Ex-student and lecturer pass industry test after starting tech firm together
SL Controls boss joined for with mentor to start global software firm, writes Gabrielle Monaghan
Once year-end exams are out of the way, most college students can't wait for the summer break, away from the inquiring glances of their lecturers or professors. But Keith Moran was an outlier: he didn't just form a friendship with his lecturer, but dropped out of full-time education to set up a business with him.
In 2000, two years into his degree in electronic engineering at IT Sligo, Keith landed a summer job at LotusWorks, an engineering firm in the town.
While there, he discovered one of his senior colleagues was Shane Loughlin, an instrument master craftsman and 20-year industry veteran who had become one of Keith's lecturers while on sabbatical after an industrial accident had damaged his eyes.
At LotusWorks, Shane was tasked with establishing a systems integration department and set about hiring staff. When he noticed one of his students was working there for the summer, he approached Keith and asked him to work for the new department full-time.
"Shane suggested I go back to college at night and that LotusWorks would pay for my education. So, I studied mechatronics (technology that combines electronics with engineering) online at IT Sligo," says Keith.
"Myself and Shane worked at that department together for nearly two years. Then we realised there was an opportunity in the market for software integration, so decided to split off."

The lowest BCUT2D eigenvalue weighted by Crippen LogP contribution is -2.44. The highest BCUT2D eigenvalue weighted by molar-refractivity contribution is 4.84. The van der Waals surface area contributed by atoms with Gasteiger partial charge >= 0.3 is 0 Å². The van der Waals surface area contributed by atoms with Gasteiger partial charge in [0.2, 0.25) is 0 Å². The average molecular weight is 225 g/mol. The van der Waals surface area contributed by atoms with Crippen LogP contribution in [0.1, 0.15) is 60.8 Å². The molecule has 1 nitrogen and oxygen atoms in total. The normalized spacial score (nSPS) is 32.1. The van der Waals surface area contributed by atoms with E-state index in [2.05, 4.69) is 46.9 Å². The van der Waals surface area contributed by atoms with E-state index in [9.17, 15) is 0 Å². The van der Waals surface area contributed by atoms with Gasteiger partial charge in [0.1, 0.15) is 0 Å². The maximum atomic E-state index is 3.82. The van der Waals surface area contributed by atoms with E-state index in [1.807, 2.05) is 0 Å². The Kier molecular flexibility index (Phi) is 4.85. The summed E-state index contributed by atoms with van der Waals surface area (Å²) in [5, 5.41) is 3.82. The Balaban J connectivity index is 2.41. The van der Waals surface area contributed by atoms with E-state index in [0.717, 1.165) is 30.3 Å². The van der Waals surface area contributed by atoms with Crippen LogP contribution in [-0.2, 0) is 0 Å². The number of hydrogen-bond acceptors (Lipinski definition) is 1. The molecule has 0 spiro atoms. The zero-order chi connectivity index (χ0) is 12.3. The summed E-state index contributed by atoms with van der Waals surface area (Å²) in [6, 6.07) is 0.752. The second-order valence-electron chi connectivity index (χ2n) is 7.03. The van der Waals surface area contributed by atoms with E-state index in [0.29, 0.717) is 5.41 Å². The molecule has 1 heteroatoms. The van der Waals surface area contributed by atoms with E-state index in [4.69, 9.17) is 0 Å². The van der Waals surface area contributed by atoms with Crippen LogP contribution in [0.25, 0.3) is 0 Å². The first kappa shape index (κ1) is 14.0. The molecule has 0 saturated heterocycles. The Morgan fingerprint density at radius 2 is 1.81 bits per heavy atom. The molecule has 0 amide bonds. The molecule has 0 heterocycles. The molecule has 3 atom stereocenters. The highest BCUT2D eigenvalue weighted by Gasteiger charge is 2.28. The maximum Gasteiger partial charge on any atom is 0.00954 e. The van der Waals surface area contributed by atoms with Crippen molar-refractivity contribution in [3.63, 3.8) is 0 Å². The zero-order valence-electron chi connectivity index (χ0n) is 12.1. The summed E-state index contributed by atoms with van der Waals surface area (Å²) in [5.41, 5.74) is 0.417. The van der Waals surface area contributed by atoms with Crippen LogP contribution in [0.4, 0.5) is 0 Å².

Armed with a €40,000-loan from Shane's father, the pair handed in their notices at LotusWorks and set up SL Controls, a software integration firm for manufacturers, in 2002. Then the roles became somewhat reversed: the student had become the master, with Keith taking on the role as managing director and Shane becoming chief technical officer.
Keith had been determined to become self-employed ever since he was a child, when his father lost his job at a Sligo engineering firm.
"Back in the 1980s, there were cutbacks at the company and my dad took the brave step of setting up his own business as a draughtsman," the 40-year-old says.
"From a very early age, I'd be at the end of the table while he was working on surveys for building sites and houses. I would go on to do a lot of work with my dad on surveys. I learned from him along the way and I always wanted to work for myself."
Like many a fledgling business, SL Controls was established at a kitchen table - the two entrepreneurs worked from Shane's home while waiting for an enterprise unit from the county enterprise board, now the Local Enterprise Office.
The company was set up to solve a problem encountered by manufacturers: how to make the management of production lines less time-consuming, less resource-draining, and less prone to human error. SL Controls could integrate and validate software, such as regulatory software, data software, and batch traceability software, at the machine and equipment level.
"Our competitors usually specialise in one area, but we span a lot of different technical areas - we have seven business units, such as factory automation, serialisation, validation, and compliant automation," says Keith.
From the get-go, SL Controls secured some large contracts, such as with Hewlett-Packard, which has since shut its Leixlip operation, and with Pfizer's plant at Grange Castle in west Dublin. These contracts paved the way for more business.